Broker Check
Coronavirus Update

Coronavirus Update

| March 16, 2020

With two of the most volatile weeks in market history behind us, and with an unclear and uncertain near -term future, it’s important to remember and to understand the greater context of RMR’s long-term investment philosophy as a wealth management and financial planning company.


  • As the coronavirus (COVID-19) has emerged as a global pandemic with uncertain and unrealized capacity to exert negative influence on the worlds economy, the financial markets have been turned upside down with an ugly voracity that has left many investors fearful, panicked and unsure. 
  • While the effects of the coronavirus and its negative impact on the domestic and global economy are temporary by nature, the wider the spread of the virus and the longer the shutdown of various establishments is extended, the longer and deeper the ensuing economic downturn will be. With the US economy already in solid form and in full growth mode prior to the pandemic, the prospect of a stronger recovery becomes more likely the sooner the threat is alleviated and businesses and markets resume some semblance of normalcy. 
  • Though each new crisis or pandemic presents itself in a novel manner with unique challenges, there is nothing new about market volatility or bear markets. Financial markets have weathered viral epidemics and pandemics before, as well as other situations that have exerted unforeseen negative effects on the economy. 
  • Emotional and impulsive decision-making driven by fear and panic is usually irrational and harmful to the overall goal. RMR’s long-term investment philosophy as a wealth management and financial planning firm is inherently objective and unbiased in nature, advocating well-diversified and purposive portfolios designed to withstand the most volatile of down markets while prospering in the best of up markets. Stay the course. Stay calm, stay focused, stay invested, stay diversified. 


As the Coronavirus has evolved into a global pandemic, the financial markets have reacted in a very volatile and dramatic nature, bringing an abrupt end to an 11 year bull market and plunging the markets into the first bear market since 2007. With so much uncertainty around the spread of the disease, the extent of infection and the breadth of the steps being taken to mitigate the spread of the disease, it is very difficult to provide accurate projections on just how much of an impact this will all have on the economy. It goes without saying that the longer we remain “shut down”, the longer and more pronounced the ensuing economic downturn will be. With that, the risk of further downside in equity markets continues to remain elevated in lieu of such clarity.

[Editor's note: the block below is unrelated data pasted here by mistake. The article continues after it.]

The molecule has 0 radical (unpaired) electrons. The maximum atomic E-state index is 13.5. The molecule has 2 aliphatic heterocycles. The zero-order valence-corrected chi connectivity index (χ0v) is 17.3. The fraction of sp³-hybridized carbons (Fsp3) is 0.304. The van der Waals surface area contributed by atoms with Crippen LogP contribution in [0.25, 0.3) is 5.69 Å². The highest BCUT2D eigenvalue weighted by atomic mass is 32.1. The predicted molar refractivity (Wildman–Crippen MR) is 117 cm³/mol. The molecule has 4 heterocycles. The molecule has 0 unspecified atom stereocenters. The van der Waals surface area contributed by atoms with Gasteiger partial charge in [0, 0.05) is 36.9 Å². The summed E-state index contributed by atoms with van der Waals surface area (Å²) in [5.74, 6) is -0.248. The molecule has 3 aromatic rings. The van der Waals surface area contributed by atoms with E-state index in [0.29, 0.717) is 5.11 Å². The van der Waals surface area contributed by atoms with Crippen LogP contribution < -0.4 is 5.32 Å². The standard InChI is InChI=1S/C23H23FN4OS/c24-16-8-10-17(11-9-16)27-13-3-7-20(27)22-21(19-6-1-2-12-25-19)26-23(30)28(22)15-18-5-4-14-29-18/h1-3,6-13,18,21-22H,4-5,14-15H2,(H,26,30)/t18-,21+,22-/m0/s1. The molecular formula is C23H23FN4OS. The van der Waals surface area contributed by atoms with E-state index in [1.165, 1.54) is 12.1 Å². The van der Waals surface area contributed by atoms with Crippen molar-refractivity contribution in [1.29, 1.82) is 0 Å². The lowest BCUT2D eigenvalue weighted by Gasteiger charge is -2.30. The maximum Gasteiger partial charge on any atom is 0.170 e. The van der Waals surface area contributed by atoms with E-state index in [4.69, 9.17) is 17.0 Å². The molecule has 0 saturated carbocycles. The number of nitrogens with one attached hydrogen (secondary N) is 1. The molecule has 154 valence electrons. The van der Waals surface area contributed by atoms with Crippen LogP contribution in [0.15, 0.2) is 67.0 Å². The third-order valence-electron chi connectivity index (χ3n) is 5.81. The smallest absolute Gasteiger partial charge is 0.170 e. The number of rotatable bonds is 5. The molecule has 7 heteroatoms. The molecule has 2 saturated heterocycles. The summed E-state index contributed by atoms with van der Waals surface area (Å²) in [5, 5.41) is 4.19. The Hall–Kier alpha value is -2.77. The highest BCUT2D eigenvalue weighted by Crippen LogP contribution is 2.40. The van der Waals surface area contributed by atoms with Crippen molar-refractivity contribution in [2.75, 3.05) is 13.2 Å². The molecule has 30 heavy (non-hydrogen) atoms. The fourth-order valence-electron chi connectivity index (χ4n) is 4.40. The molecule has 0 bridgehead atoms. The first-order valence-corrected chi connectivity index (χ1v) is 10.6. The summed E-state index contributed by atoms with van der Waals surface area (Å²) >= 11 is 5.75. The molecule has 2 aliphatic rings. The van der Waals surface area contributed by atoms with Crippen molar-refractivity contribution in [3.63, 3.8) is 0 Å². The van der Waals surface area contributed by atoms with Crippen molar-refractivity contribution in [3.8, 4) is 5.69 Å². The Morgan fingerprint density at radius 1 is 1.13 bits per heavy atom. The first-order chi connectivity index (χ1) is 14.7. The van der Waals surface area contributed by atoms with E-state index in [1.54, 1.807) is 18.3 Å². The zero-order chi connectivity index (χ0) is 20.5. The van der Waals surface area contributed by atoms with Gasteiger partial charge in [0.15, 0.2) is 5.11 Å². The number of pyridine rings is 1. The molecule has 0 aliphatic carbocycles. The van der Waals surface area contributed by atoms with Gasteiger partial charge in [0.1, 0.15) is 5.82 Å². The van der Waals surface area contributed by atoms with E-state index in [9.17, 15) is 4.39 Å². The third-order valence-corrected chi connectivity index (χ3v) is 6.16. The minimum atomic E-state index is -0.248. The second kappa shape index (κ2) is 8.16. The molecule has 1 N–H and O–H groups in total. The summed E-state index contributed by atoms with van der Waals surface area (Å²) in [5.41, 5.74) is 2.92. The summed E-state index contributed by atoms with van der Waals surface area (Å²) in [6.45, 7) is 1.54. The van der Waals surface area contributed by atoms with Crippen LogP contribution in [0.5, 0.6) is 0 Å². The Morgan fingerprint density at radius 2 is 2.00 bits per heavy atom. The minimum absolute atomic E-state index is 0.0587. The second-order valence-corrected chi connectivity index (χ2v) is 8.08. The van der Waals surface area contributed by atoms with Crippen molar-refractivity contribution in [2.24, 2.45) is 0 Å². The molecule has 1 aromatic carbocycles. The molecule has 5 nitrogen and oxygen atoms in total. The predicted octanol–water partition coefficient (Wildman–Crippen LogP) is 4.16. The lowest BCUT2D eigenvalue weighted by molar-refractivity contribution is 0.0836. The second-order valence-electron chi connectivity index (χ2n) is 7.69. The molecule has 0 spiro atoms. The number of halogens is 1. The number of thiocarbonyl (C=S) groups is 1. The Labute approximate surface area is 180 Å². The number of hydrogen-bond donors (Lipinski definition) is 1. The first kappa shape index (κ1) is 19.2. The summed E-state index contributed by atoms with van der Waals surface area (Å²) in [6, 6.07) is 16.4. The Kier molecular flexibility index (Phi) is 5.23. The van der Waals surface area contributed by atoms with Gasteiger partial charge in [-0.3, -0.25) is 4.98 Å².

While monetary policy, fiscal stimulus and government intervention are not enough to entirely prevent a downturn, they are incredibly helpful, if done properly and sufficiently, to provide strong levels of support and reassurance and to help stimulate a more rapid recovery as the spread of the disease begins to abate and we pull through the crisis. Moreover, the US banking system remains very well capitalized, with banks publicizing their willingness to extend credit, modify loans and provide a wide array of lending and financial assistance to help small and medium sized businesses get through the slowdown. Unlike 2008-09, the underlying US economy was in fairly good condition leading up to this situation, with the odds of an instantaneous and prolonged transition from solid growth to recession very rare and unlikely, especially considering the circumstances of this selloff being related to the more temporary effects of the virus as opposed to the more systemic affects of a poor economy. That being said, while it is expected that the downturn will be short-lived and contained, it will still likely cause a sharp and painful downturn beginning in Q2. With a widespread national state of emergency having been declared, extensive venue closures will have a massive impact on corporate revenues as well as layoffs. If the negative shock to the system is brief and fleeting, economic growth and expansion should continue in the second half of the year as employers and workers get back to business as normal.